A 32% growth in electricity subsidies since 2016 shows that the business model of public DISCOMs needs a rethink, according to the report
For years now, India’s power sector has been saddled with losses and DISCOMs have been saddled with mounting debts. While independent assessments have warned of record levels of DISCOM debt in 2020-21, Power Minister informed the Lok Sabha this week that DISCOM losses stood at a staggering Rs.49,623 crore in FY19, nearly 70% higher than the previous year. A new independent report now has thrown new light on the rising extent of direct tariff subsidies being provided by state governments.
According to the study, published by Council on Energy, Environment and Water (CEEW) and the International Institute for Sustainable Development (IISD), state government direct tariff electricity subsidies have increased 32% since FY 2016, amounting to INR 110,391 crore (USD 14.96 billion) in FY 2019. The report, Unpacking India’s Electricity Subsidies, estimates that “cross-subsidies”—high tariffs for some consumers to cover below-cost tariffs for other consumers—were worth at least another INR 75,027 crore (USD 10.2 billion) in FY 2019, bringing the national total to at least INR 185,418 crore (USD 25.2 billion).
Further, the report finds that 25 out of 31 states and union territories (UTs) have failed to meet the mandate of the Ujjwal DISCOM Assurance Yojana (UDAY) scheme requiring states to reduce aggregate losses (AT&C) to at least 15%. Poor levels of tariff collection is typically the biggest contributor to these losses. The states that have met the UDAY targets on AT&C losses in FY 2019 include Delhi, Gujarat, Kerala, Maharashtra, Punjab, and Himachal Pradesh, while Jammu and Kashmir and Sikkim both stand out for a significant reduction in the power supply cost in FY2019.
Since FY 2016, revenue from sales across all DISCOMs has fallen by 3%, while 24 of the 31 states had a revenue gap in 2019. Worryingly, of the 26 states and UTs that subsidize electricity, not one managed to bill consumers as per the stipulated tariff limits under the National Tariff Policy 2016. Analysts highlight that this has enabled a vicious cycle where poor financial performance increases reliance on electricity subsidies, and badly designed subsidies contribute to poor DISCOM finances.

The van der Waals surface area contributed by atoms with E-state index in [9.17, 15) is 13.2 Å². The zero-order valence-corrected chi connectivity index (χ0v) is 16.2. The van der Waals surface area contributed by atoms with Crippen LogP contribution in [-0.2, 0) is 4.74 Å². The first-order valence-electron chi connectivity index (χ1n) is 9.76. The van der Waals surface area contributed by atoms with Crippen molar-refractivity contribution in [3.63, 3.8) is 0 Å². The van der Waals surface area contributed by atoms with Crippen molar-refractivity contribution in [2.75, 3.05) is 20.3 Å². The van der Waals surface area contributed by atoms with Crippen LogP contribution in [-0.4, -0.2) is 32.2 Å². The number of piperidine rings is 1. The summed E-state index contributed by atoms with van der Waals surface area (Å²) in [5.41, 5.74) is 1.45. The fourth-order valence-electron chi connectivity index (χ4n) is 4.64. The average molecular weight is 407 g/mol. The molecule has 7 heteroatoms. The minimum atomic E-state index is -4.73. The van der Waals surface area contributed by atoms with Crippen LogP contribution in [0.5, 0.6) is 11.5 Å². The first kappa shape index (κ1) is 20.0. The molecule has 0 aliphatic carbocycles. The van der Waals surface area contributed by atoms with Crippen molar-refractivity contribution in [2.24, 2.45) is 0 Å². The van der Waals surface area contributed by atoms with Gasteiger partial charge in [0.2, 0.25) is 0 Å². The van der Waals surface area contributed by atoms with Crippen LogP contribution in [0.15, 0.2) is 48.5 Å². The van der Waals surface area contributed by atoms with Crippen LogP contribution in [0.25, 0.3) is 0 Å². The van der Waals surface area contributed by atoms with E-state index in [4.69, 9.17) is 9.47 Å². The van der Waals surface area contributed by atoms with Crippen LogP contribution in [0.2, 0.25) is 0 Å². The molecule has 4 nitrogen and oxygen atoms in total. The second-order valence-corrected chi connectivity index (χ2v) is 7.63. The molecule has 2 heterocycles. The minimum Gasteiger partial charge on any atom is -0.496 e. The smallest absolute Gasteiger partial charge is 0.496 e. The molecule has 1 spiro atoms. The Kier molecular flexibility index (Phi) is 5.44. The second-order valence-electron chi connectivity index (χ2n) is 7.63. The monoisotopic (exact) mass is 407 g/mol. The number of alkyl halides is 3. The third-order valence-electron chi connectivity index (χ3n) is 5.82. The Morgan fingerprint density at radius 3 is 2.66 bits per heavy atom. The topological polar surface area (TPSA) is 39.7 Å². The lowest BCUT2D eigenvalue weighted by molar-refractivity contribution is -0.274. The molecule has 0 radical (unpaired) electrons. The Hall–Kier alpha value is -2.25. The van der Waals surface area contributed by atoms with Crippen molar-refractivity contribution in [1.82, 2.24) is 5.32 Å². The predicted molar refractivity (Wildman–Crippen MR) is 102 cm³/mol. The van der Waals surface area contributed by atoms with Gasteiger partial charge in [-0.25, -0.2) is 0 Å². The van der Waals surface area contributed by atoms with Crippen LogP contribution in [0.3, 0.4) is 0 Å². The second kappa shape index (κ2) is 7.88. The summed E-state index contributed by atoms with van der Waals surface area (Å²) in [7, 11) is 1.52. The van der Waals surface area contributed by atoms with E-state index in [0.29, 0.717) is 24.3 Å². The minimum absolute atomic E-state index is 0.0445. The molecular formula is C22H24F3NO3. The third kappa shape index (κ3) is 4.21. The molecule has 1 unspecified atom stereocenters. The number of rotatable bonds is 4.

“With commercial and industrial consumers shifting to supply options outside of the DISCOMs like open access or even producing their own power, the dependence on subsidy is bound to increase,” says Prateek Aggarwal, Programme Associate at CEEW. “States need to target benefits specifically to low-income consumers and work on improving the general state of unmetered consumption for domestic and agriculture consumers. Further, state governments, DISCOMs, and regulators must work to loop in efficiency in power procurement planning and operations and also ensure adequate investments are made for the long-term improvement of billing and collection systems.”
To better understand these challenges, the researchers investigated electricity subsidy design across India’s states and UTs. Nationally, they found that agricultural consumers were allotted 75% of total government subsidy support for electricity.
The report identifies design problems with residential consumer subsidies too. Most states, barring Delhi, Haryana, Tamil Nadu and Uttar Pradesh, do not clearly specify the quantum of units for which the subsidy is on offer, due to which ultimate beneficiaries of these subsidies remain unidentified. Under India’s scenario of growing power consumption, this lack of clarity has resulted in subsidy leakage and is detrimental to targeting efforts.
According to the report, several steps could be taken to improve transparency, noting that only 15 states and UTs with subsidies clearly report subsidy data. “In most cases, it’s impossible to assess the effectiveness of government schemes, as there is no proper reporting on subsidy allocation,” says Anjali Viswamohanan, a consultant at IISD.
Experts point out that this situation can only get worse as DISCOMs deal with added losses due to the impacts of the COVID-19 pandemic. “Both tariff increases and financial bailout options are limited since both consumers and governments are strapped for cash as the country continues to fight COVID-19,” says Viswamohanan.
According to the report, seven states—Gujarat, Haryana, Himachal Pradesh, Karnataka, Punjab, Tamil Nadu, and Uttar Pradesh provide clear category-specific reporting of subsidies. Out of the remaining, 10 states provide subsidies against revenue gaps, 11 others provide no clarity on adjustment, and the remaining eight provide no subsidy support.
The report does identify several good practices that could be adopted across India with reporting in Punjab displaying high levels transparency and subsidy payment monitoring, while Bihar, Jharkhand, and Rajasthan have managed to bump up their revenues from power sales by reducing dependency on direct subsidies.
The report points out that better targeting of subsidies can curtail total expenditure by reducing benefits for higher-income consumers while maintaining or increasing benefits for lower-income consumers. However, the data suggests that many states are not yet adopting this strategy to balance revenue.
Policy advisors have no doubts: “The first step should be improving transparency and proper reporting,” says Shruti Sharma, energy specialist at IISD. “Clarity on subsidy allocation is crucial to inform effective policy on tariff and subsidy design.” “Subsidies play an important role in ensuring electricity affordability, but if they are not well targeted, their large cost can undermine the finances of DISCOMs,” says Sharma. “Urgent reforms are needed to improve the financial health of our energy distributors.